Who were the "Yippies"? They were the self-proclaimed "radical offspring of the hippie movement": members of the Youth International Party, which was formed in 1967. With their rule-breaking fashion sensibility, progressive ideas, and unapologetic affinity for drugs and free love, they became a scapegoat for the so-called "Establishment"— an insult to good, clean, wholesome USA values. But these young activists had a mission. They were upset that kids were being sent to die off in Vietnam, and frustrated by America's unrepentant focus on money over human rights. To these young men and women, Disneyland was the antithesis of their own ideals: an opportunistic institution catering to a mainstream America which blithely ignored the huge problems facing the country. In the summer of 1970, the Yippies confronted the big mouse in a big way, with a day now remembered as "the Yippie invasion of Disneyland". It's a yellowed page in the history books that time has largely forgotten. (Remember: This was 1970, decades before technology allowed us to get our news in "real time"!) However, it's a story that's supremely ripe for rediscovery. Thanks to Sunglasses After Dark's fascinating and provocative The Untold Yippie Project, written by Becca Schlossberg and directed by Madeleine Rose Parsigian, the day that Walt would rather forget vividly comes to life on stage.
In Schlossberg's play, the leader of the Yippies is Terry Altman (played by Carson Coughlin). He's a restless and occasionally turbulent soul, yet he's also an amazingly charismatic "rebel with a cause". When we first meet Altman, he is hiding out in a basement. He's become something of a celebrity of sorts for the new generation of young resisters: loved by his fans yet reviled by his antagonists (He boasts, "I've been getting hate mail. I must be doing something right!"). We soon meet Terry's childhood friend Clyde Springfield (Darien LaBeach). Terry and Clyde have a challenging reunion. Ideologically, they still seem to see eye-to-eye in terms of advancing their humanitarian cause. But unlike his friend, Clyde has moved in a different direction. That includes not only going to night school and cutting his hair, but also (Get ready...) taking a job at Disneyland! For these two former best buds, the nascent culture crusade of the 1970's soon becomes a personal war between the two men, who get caught in a bad bromance.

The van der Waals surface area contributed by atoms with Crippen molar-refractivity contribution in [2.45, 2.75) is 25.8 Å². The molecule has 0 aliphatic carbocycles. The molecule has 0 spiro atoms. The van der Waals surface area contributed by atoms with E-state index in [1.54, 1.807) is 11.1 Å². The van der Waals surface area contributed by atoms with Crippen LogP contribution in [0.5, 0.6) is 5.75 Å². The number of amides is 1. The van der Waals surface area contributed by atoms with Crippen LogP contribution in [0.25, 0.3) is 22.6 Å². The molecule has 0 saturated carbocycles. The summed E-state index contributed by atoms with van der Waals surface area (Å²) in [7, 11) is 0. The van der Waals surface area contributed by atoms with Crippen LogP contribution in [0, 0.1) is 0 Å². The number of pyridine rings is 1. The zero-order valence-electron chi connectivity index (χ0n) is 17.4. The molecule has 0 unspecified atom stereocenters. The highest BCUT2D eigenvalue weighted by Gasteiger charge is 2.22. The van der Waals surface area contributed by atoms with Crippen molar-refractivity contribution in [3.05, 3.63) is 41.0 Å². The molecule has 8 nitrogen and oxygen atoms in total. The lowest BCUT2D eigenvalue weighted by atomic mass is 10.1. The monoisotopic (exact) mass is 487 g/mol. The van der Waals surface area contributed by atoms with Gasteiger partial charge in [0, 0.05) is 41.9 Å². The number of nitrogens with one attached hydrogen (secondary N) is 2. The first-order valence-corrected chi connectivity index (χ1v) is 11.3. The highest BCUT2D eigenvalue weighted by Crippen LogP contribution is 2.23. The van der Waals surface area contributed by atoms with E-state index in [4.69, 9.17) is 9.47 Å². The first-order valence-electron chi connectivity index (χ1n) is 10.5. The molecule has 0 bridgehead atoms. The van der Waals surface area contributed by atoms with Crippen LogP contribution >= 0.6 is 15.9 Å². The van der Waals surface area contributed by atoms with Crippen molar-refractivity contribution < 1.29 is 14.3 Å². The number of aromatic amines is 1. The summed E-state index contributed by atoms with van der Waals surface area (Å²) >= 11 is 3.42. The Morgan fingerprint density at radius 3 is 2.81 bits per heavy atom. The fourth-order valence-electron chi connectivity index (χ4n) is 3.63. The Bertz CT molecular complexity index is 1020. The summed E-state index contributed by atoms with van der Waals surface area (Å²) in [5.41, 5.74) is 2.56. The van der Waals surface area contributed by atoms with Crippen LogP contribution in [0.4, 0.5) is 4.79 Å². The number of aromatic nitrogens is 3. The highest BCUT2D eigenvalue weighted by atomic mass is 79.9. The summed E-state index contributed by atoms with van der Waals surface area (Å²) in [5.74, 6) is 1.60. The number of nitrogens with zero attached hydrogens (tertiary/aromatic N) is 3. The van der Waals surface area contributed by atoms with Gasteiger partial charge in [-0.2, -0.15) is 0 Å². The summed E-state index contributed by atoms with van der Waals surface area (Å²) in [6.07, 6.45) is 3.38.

Those tensions between cultures and between friends eventually come to a head on Saturday, August 6, 1970: The Yippies plan to convene on the Magic Kingdom to make their presence and their ideologies known. The activists distribute flyers to the masses, promising such events as a Black Panther hot breakfast at Aunt Jemima’s Pancake House, the liberation of Minnie Mouse, and a barbecue of Porky Pig (even thought the stuttering swine wasn't even a Disney character...). As titillating as it sounded, we don't know if these events were actually going to happen or if they were just part of the Yippies' famous sense of twisted humor. But something really DID happen on that 100 degree day in Anaheim, California: Disneyland officials got scared about any potential malice in Wonderland. The Director of Operations and self proclaimed "guardian angel" of Disneyland, Carson Luft (played to imperious perfection by Paul Albe), gets nervous about all the "un-Disneylike" behavior: the young men with shaggy hair, the psychedelic fashions, the telltale smell of skunk (not Flower from Bambi, by the way), and the young women talking openly about menstruation and sex right out in the public-- oh my! The kids proclaim victory of sorts when the American flag is pulled off a pole on Tom Sawyer's Island and replaced by the Yippie flag: a black flag with a cannabis leaf superimposed on a red star. Before you can say, "When You Wish Upon a Star", the Anaheim Riot Squad is called, and some (disturbingly realistic) choreographed violence erupts on stage in during the play's intense climax.